The other day I was on a flight going from Atlanta to Birmingham. There were only 20 passengers on the flight and twelve of them were in First Class (I wasn’t.). The gate agent called for the first-class passengers to board. Then she said she would board the rest of us by row numbers. There […]
The other day I was on a flight going from Atlanta to Birmingham. There were only 20 passengers on the flight and twelve of them were in First Class (I wasn’t.). The gate agent called for the first-class passengers to board. Then she said she would board the rest of us by row numbers. There were only eight of us! I even jokingly told her there were only eight of us, but she insisted on boarding us by row numbers.
She called rows 30-35. No one boarded.
She called rows 25-35. No one boarded.
She called rows 20-35. One person boarded. Another tried to board, but she wouldn’t let her until her row was called. The passengers laughed, the gate agent became irritated with all of us.
Finally, she had called all of the rows. I was in the last group and was almost laughing when I walked by her. She picked up on it and said to me, “That’s the way we are supposed to do it.”
Okay, I agree that calling row numbers helps the boarding process – on a normal (full) flight. But, come on! There were only eight passengers in the coach cabin! I’m not suggesting throwing away the “policy manual,” but how about using a little common sense? This could have been right out of a television sitcom. Maybe a Seinfeld episode!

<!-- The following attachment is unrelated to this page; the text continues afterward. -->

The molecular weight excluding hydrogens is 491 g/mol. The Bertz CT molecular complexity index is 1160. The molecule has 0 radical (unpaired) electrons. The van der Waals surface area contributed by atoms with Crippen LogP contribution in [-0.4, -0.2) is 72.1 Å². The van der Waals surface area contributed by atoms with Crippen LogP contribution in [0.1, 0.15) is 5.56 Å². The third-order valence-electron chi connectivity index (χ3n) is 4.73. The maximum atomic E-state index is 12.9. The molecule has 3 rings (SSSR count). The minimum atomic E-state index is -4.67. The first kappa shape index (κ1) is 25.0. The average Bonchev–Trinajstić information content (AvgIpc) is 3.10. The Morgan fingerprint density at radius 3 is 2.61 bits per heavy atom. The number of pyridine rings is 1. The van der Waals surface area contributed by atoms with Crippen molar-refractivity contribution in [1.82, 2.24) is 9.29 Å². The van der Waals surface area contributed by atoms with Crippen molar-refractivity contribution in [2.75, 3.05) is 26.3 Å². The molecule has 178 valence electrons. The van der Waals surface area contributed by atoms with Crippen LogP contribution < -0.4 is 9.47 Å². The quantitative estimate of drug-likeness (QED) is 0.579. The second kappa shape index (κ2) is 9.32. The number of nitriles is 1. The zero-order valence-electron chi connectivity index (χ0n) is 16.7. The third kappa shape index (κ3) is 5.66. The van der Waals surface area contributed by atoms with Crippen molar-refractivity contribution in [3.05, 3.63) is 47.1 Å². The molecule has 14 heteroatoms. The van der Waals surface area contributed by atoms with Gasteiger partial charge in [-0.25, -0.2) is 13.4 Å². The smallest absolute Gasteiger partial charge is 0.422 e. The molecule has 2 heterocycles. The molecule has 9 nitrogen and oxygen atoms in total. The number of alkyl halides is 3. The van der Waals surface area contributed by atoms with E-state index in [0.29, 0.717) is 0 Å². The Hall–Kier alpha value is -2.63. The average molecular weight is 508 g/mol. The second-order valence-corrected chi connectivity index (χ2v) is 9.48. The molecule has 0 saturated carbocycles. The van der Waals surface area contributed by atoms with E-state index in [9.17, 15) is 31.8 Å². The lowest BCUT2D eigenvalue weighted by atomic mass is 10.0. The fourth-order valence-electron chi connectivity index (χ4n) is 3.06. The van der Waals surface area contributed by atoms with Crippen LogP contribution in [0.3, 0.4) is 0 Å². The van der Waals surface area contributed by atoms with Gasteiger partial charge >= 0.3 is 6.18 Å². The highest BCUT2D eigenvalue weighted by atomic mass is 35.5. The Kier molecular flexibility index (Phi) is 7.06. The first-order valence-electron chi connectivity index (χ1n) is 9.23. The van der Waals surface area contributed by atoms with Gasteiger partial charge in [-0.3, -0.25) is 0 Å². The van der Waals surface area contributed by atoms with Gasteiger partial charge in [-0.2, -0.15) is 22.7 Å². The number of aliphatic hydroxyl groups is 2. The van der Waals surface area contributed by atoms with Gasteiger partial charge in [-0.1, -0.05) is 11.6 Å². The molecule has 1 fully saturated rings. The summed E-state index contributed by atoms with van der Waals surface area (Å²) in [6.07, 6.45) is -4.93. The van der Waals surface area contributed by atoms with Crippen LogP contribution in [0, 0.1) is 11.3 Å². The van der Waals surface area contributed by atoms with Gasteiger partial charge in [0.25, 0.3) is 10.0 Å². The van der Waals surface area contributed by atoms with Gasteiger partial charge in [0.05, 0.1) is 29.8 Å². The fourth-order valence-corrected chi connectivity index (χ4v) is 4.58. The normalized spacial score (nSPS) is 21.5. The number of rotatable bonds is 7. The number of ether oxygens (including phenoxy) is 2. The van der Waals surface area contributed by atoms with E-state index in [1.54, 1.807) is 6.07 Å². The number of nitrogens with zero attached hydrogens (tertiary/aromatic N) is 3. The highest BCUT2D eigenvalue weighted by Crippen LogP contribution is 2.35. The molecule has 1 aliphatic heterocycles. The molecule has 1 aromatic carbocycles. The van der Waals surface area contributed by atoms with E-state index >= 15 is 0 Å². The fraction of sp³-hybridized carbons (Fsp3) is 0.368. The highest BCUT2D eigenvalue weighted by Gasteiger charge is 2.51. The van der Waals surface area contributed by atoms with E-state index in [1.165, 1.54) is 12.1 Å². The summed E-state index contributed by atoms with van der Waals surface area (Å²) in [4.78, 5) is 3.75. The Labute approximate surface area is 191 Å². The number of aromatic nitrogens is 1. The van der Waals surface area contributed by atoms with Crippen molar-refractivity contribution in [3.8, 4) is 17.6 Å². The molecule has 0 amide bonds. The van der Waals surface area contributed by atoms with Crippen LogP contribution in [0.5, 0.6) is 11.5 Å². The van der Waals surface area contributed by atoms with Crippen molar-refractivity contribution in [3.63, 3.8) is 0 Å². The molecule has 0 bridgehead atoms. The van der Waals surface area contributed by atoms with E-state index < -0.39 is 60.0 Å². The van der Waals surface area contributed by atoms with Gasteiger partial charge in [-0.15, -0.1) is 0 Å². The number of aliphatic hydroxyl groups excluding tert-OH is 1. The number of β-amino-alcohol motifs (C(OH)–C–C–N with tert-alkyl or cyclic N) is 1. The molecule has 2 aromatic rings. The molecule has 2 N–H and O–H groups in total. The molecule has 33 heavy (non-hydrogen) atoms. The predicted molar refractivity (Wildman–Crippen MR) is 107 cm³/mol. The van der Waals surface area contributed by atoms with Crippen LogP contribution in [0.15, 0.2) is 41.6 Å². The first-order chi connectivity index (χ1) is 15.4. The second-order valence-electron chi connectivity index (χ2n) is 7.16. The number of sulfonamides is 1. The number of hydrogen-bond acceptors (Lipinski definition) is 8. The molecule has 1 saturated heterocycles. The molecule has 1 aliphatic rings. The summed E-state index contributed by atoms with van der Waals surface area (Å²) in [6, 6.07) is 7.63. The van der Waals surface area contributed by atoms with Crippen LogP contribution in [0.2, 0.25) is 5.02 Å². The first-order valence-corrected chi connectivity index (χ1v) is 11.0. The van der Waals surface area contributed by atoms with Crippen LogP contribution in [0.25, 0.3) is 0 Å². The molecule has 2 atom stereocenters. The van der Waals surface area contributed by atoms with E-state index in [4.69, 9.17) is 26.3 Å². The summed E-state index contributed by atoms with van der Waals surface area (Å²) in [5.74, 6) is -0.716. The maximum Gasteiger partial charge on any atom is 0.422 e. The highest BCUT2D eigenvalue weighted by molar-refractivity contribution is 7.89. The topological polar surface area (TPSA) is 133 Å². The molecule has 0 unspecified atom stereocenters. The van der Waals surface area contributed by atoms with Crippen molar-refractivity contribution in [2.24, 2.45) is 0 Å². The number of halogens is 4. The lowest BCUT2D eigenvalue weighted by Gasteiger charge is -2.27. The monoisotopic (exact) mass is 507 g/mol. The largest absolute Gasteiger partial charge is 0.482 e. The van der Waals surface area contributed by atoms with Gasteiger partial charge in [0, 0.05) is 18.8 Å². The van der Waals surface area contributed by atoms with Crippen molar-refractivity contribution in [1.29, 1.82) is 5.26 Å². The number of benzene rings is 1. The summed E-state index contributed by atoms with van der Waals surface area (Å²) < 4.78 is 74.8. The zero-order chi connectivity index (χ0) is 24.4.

This woman was focused on the operation, not the customer. Contrast this example with what happened the next day when the return flight was virtually empty. The gate agent in Birmingham made an announcement without using the loudspeaker system. He said something like, “I think you can all hear me. Let’s all go ahead and board. It looks like everyone with a reservation is here, so let’s get on, close the door and get out of here early.” What a difference!
Obviously, I found the first experience to be very funny, even ludicrous – an extreme example of someone focused on rules and regulations. She had just let twelve people in the First Class cabin on at once. Letting the rest of us, all eight of us, on at once was not against the rules. “The way we are supposed to do it” is what she thought she was taught. But, it is obvious she didn’t pick up on the part about using your best judgment or focusing on the customer. After all, isn’t it all about the customer?
Shep Hyken is a customer service/CX expert, award-winning keynote speaker, and New York Times bestselling author. Learn more about Shep’s customer service and customer experience keynote speeches and his customer service training workshops at www.Hyken.com. Connect with Shep on LinkedIn.
(Copyright ©MMXII, Shep Hyken)
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